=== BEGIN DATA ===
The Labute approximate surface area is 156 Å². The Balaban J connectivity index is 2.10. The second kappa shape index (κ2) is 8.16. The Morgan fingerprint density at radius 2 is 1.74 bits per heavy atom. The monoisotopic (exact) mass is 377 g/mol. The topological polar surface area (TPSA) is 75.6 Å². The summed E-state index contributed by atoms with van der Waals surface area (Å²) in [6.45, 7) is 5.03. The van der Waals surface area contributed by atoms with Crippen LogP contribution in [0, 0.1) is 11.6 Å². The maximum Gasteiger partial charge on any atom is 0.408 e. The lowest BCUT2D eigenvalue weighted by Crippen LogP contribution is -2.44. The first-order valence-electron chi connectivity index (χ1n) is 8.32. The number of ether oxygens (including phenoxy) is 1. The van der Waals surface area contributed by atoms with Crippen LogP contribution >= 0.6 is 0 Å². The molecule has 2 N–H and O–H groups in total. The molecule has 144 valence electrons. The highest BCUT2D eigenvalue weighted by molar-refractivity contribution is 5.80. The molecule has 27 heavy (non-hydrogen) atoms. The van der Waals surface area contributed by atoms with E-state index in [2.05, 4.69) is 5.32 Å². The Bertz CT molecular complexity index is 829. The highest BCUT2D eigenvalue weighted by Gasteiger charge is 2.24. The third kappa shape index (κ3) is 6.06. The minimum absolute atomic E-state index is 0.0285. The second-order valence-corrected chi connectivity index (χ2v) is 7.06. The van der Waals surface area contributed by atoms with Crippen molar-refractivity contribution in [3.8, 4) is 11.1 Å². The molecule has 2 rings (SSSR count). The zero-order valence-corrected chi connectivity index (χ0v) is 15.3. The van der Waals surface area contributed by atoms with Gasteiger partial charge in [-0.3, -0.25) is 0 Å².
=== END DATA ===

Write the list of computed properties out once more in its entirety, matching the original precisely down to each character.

The Labute approximate surface area is 156 Å². The Balaban J connectivity index is 2.10. The second kappa shape index (κ2) is 8.16. The Morgan fingerprint density at radius 2 is 1.74 bits per heavy atom. The monoisotopic (exact) mass is 377 g/mol. The topological polar surface area (TPSA) is 75.6 Å². The summed E-state index contributed by atoms with van der Waals surface area (Å²) in [6.45, 7) is 5.03. The van der Waals surface area contributed by atoms with Crippen LogP contribution in [0, 0.1) is 11.6 Å². The maximum Gasteiger partial charge on any atom is 0.408 e. The lowest BCUT2D eigenvalue weighted by Crippen LogP contribution is -2.44. The first-order valence-electron chi connectivity index (χ1n) is 8.32. The number of ether oxygens (including phenoxy) is 1. The van der Waals surface area contributed by atoms with Crippen LogP contribution >= 0.6 is 0 Å². The molecule has 2 N–H and O–H groups in total. The molecule has 144 valence electrons. The highest BCUT2D eigenvalue weighted by molar-refractivity contribution is 5.80. The molecule has 27 heavy (non-hydrogen) atoms. The van der Waals surface area contributed by atoms with E-state index in [2.05, 4.69) is 5.32 Å². The Bertz CT molecular complexity index is 829. The highest BCUT2D eigenvalue weighted by Gasteiger charge is 2.24. The third kappa shape index (κ3) is 6.06. The minimum absolute atomic E-state index is 0.0285. The second-order valence-corrected chi connectivity index (χ2v) is 7.06. The van der Waals surface area contributed by atoms with Crippen molar-refractivity contribution in [3.8, 4) is 11.1 Å². The molecule has 2 rings (SSSR count). The zero-order valence-corrected chi connectivity index (χ0v) is 15.3. The van der Waals surface area contributed by atoms with Gasteiger partial charge in [-0.3, -0.25) is 0 Å².